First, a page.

Bear Mountain¹s most recent project is a 30′ hybrid electric/diesel/solar fantail launch.
Visually reminiscent of the fantail steam launches used in our area a hundred years ago, it brings to mind an era when taking a journey was as enjoyable as arriving at the destination.
This low impact, eco friendly cruiser will accommodate a couple in simple yet luxurious comfort and safety during an inland voyage of several weeks. The easily accessible aft lounge provides seating for 6-8 guests on day trips to picnic, bird watch or fish.
To meet our objective of consuming the least possible amount of fossil fuel, Canadian yacht designer Steve Killing has created a hull shape that is optimized for low speed cruising.
Jonathan Killing has designed the hybrid electric/diesel/solar propulsion system. It will provide multiple power options in an efficient, integrated system to drive the boat with an electric motor directly connected to the drive shaft.
The Bear Mountain Hybrid 30 is designed for low speed cruising on inland waterways. Up to six passengers can comfortably enjoy day trips with seating in the open aft area. For longer trips, an enclosed galley, head, and cabin can accommodate two people.
Eight solar modules charge the battery pack to full capacity between trips. With sunny weather, the pack should recover from 80% charge within 2 days.
When underway, a user interface (see Figure 1) shows the operator the current status of all of the components including power flows and state-of-charge. A simple, intuitive screen allows the operator to see which sources are supplying power and adjust speed to suit the desired balance. For example, for purely solar boating, the operator can match the motor power to the solar input and maintain the battery state-of-charge.
Figure 1 – The user interface will provide touch-screen access to information about the current state of the vessel (power flows are for illustration only)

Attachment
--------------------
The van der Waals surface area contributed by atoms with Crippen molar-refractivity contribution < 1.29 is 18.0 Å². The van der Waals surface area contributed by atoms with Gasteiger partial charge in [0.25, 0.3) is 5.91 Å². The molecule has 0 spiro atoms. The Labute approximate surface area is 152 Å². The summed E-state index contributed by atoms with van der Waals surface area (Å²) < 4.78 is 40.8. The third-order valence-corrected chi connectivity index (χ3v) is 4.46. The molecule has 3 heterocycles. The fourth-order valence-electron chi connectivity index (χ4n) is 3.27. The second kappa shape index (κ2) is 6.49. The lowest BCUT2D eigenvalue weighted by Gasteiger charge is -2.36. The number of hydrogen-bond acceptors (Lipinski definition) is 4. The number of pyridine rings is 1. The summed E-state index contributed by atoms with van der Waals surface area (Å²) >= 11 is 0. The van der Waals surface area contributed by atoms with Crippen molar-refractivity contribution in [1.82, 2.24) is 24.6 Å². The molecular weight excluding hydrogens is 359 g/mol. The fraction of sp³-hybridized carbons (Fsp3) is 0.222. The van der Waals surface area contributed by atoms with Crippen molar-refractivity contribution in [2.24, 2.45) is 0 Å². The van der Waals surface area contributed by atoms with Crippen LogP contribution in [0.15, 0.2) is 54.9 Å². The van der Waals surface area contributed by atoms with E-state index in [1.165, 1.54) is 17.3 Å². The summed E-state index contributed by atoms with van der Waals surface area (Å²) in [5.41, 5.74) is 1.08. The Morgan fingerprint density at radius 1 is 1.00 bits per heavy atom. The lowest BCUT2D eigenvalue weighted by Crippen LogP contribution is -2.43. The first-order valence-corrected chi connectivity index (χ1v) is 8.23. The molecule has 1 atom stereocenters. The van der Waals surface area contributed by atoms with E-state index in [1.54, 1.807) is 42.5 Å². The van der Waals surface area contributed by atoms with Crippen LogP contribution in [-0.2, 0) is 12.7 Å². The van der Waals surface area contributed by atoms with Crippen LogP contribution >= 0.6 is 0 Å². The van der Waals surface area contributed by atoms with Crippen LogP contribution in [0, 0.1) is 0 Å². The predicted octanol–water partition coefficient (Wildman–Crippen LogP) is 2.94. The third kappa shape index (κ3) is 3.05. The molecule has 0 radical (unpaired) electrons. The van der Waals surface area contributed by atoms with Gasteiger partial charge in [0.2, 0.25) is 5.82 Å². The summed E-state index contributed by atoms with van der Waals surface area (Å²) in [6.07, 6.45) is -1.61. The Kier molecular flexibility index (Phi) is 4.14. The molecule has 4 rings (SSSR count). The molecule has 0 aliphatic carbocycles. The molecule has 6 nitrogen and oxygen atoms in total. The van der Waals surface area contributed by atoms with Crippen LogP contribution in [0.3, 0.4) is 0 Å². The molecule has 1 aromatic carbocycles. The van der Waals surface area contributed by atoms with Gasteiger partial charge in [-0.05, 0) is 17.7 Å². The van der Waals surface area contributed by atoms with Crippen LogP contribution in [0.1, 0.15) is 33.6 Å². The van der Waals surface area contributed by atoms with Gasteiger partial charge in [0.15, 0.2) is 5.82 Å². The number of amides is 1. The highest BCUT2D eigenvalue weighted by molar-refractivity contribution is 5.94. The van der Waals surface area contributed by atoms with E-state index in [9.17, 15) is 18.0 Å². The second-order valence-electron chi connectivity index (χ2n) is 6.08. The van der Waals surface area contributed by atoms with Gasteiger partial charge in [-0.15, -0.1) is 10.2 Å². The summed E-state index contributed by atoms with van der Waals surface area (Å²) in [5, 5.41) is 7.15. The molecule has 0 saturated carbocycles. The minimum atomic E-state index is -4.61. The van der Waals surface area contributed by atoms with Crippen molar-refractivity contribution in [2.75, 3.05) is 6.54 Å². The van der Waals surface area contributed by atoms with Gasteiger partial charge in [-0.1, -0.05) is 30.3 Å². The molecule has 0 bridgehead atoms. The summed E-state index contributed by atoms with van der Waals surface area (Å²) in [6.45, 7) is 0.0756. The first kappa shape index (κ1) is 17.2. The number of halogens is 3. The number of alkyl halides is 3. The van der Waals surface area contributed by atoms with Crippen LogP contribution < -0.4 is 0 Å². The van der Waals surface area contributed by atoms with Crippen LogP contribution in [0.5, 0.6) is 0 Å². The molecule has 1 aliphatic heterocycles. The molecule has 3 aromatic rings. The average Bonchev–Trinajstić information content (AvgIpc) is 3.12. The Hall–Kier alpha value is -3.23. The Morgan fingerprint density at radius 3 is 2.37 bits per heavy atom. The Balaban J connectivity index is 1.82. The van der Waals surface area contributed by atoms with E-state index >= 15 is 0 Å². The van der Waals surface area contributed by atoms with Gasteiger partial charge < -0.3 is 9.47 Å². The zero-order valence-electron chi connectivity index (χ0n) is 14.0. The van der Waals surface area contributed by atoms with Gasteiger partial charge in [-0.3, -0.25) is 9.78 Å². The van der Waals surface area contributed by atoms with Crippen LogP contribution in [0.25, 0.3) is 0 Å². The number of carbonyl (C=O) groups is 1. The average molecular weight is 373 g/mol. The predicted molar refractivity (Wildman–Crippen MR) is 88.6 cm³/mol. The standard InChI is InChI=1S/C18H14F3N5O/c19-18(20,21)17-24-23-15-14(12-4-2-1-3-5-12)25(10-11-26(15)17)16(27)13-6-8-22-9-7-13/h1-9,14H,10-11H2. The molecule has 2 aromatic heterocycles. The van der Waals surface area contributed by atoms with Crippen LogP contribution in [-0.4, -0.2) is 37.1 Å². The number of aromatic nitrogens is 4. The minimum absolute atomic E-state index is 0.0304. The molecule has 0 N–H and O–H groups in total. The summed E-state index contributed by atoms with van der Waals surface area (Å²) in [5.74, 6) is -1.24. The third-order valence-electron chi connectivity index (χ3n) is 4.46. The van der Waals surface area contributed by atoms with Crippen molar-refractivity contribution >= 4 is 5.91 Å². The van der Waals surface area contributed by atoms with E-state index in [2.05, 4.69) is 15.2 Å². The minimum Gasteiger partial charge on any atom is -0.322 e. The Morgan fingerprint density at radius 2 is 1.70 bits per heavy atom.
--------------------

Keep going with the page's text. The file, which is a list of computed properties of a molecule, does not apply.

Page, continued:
The boat’s top speed will be around 6 knots because the efficiency of the hull shape drops off steeply around this speed. At 6 knots, the motor must deliver 3kW of thrust which can be delivered for 1.2 hours from the batteries alone. If a longer run time is desired, then the generator will automatically engage and supplement the power. Since the generator power exceeds the required motor power, the batteries will charge during this period.
At lower speeds, the boat requires less power and much longer run times are possible (see Figure 2).
Figure 2 – Predicted vessel run times as a function of running speed
The basic layout of the power system is as shown in Figure 3.
Solar Modules provide continuous power to the batteries when the vessel is at rest and help to offset the load when in motion.
Diesel Generator engages when the control system detects the need for increased power or when a low battery condition exists. The generator provides the full 3kW load required to drive the boat at top speed with excess power going to charge the batteries.
Electric Motor provides propulsion through a direct drive shaft to the propeller. Though the motor is rated for 5kW, the maximum theoretical drive power is only 3kW at top speed (including mechanical and electrical losses).
Battery Pack can be charged by the solar modules, diesel generator, or shore power. Total capacity is 360Ah contained in 16 AGM batteries. Usable capacity is 20% (72Ah) to maintain battery life.
Auxiliary Loads (not shown) include inverter to provide 120VAC, bow thruster, and 12V loads such as lights and navigation equipment.
Figure 3 – Proposed Power System Layout (Minimum Power Values Shown)
Video: Rolling the Launch